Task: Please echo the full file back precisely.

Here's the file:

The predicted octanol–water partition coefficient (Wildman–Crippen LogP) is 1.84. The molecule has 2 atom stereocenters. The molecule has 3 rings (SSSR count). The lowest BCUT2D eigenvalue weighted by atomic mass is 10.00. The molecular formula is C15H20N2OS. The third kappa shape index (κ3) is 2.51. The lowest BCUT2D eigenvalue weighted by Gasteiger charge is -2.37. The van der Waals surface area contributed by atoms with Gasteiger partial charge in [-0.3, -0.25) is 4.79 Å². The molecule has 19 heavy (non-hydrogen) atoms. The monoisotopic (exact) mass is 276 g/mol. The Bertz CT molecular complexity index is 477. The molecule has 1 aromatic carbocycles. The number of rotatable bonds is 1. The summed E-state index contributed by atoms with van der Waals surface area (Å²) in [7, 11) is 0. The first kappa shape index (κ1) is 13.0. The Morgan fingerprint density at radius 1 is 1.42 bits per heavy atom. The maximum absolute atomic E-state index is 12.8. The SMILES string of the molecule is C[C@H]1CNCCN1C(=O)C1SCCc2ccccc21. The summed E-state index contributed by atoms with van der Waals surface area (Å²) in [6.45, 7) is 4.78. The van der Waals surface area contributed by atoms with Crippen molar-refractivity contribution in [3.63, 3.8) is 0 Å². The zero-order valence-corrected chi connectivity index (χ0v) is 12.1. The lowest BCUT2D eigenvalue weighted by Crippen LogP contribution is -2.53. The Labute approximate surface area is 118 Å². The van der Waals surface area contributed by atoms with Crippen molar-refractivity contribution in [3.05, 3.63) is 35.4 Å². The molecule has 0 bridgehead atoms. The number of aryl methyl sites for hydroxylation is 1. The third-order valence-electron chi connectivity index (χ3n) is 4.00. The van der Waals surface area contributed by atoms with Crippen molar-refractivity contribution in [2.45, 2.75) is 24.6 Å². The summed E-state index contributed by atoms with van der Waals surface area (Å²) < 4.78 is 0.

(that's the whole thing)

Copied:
The predicted octanol–water partition coefficient (Wildman–Crippen LogP) is 1.84. The molecule has 2 atom stereocenters. The molecule has 3 rings (SSSR count). The lowest BCUT2D eigenvalue weighted by atomic mass is 10.00. The molecular formula is C15H20N2OS. The third kappa shape index (κ3) is 2.51. The lowest BCUT2D eigenvalue weighted by Gasteiger charge is -2.37. The van der Waals surface area contributed by atoms with Gasteiger partial charge in [-0.3, -0.25) is 4.79 Å². The molecule has 19 heavy (non-hydrogen) atoms. The monoisotopic (exact) mass is 276 g/mol. The Bertz CT molecular complexity index is 477. The molecule has 1 aromatic carbocycles. The number of rotatable bonds is 1. The summed E-state index contributed by atoms with van der Waals surface area (Å²) in [7, 11) is 0. The first kappa shape index (κ1) is 13.0. The Morgan fingerprint density at radius 1 is 1.42 bits per heavy atom. The maximum absolute atomic E-state index is 12.8. The SMILES string of the molecule is C[C@H]1CNCCN1C(=O)C1SCCc2ccccc21. The summed E-state index contributed by atoms with van der Waals surface area (Å²) in [6.45, 7) is 4.78. The van der Waals surface area contributed by atoms with Crippen molar-refractivity contribution in [3.63, 3.8) is 0 Å². The zero-order valence-corrected chi connectivity index (χ0v) is 12.1. The lowest BCUT2D eigenvalue weighted by Crippen LogP contribution is -2.53. The Labute approximate surface area is 118 Å². The van der Waals surface area contributed by atoms with Crippen molar-refractivity contribution in [3.05, 3.63) is 35.4 Å². The molecule has 0 bridgehead atoms. The number of aryl methyl sites for hydroxylation is 1. The third-order valence-electron chi connectivity index (χ3n) is 4.00. The van der Waals surface area contributed by atoms with Crippen molar-refractivity contribution in [2.45, 2.75) is 24.6 Å². The summed E-state index contributed by atoms with van der Waals surface area (Å²) < 4.78 is 0.